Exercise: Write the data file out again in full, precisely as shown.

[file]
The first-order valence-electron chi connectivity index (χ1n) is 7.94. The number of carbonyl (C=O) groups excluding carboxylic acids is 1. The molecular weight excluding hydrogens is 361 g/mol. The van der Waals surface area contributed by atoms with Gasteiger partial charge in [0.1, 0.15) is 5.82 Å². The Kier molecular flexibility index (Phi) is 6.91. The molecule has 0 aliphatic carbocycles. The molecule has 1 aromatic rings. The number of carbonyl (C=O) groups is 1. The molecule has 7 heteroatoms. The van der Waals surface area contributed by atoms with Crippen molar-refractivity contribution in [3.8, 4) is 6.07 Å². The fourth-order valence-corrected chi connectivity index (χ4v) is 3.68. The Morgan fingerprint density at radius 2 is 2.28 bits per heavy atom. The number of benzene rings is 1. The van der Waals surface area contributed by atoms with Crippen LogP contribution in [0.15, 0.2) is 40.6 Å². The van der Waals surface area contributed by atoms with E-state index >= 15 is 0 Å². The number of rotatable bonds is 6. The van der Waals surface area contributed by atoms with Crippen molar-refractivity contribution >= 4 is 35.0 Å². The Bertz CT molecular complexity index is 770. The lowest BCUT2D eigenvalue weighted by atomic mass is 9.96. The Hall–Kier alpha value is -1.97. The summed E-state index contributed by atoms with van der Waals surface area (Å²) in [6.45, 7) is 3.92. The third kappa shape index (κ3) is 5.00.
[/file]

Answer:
The first-order valence-electron chi connectivity index (χ1n) is 7.94. The number of carbonyl (C=O) groups excluding carboxylic acids is 1. The molecular weight excluding hydrogens is 361 g/mol. The van der Waals surface area contributed by atoms with Gasteiger partial charge in [0.1, 0.15) is 5.82 Å². The Kier molecular flexibility index (Phi) is 6.91. The molecule has 0 aliphatic carbocycles. The molecule has 1 aromatic rings. The number of carbonyl (C=O) groups is 1. The molecule has 7 heteroatoms. The van der Waals surface area contributed by atoms with Crippen molar-refractivity contribution in [3.8, 4) is 6.07 Å². The fourth-order valence-corrected chi connectivity index (χ4v) is 3.68. The Morgan fingerprint density at radius 2 is 2.28 bits per heavy atom. The number of benzene rings is 1. The van der Waals surface area contributed by atoms with Crippen LogP contribution in [0.15, 0.2) is 40.6 Å². The van der Waals surface area contributed by atoms with E-state index >= 15 is 0 Å². The number of rotatable bonds is 6. The van der Waals surface area contributed by atoms with Crippen molar-refractivity contribution >= 4 is 35.0 Å². The Bertz CT molecular complexity index is 770. The lowest BCUT2D eigenvalue weighted by atomic mass is 9.96. The Hall–Kier alpha value is -1.97. The summed E-state index contributed by atoms with van der Waals surface area (Å²) in [6.45, 7) is 3.92. The third kappa shape index (κ3) is 5.00.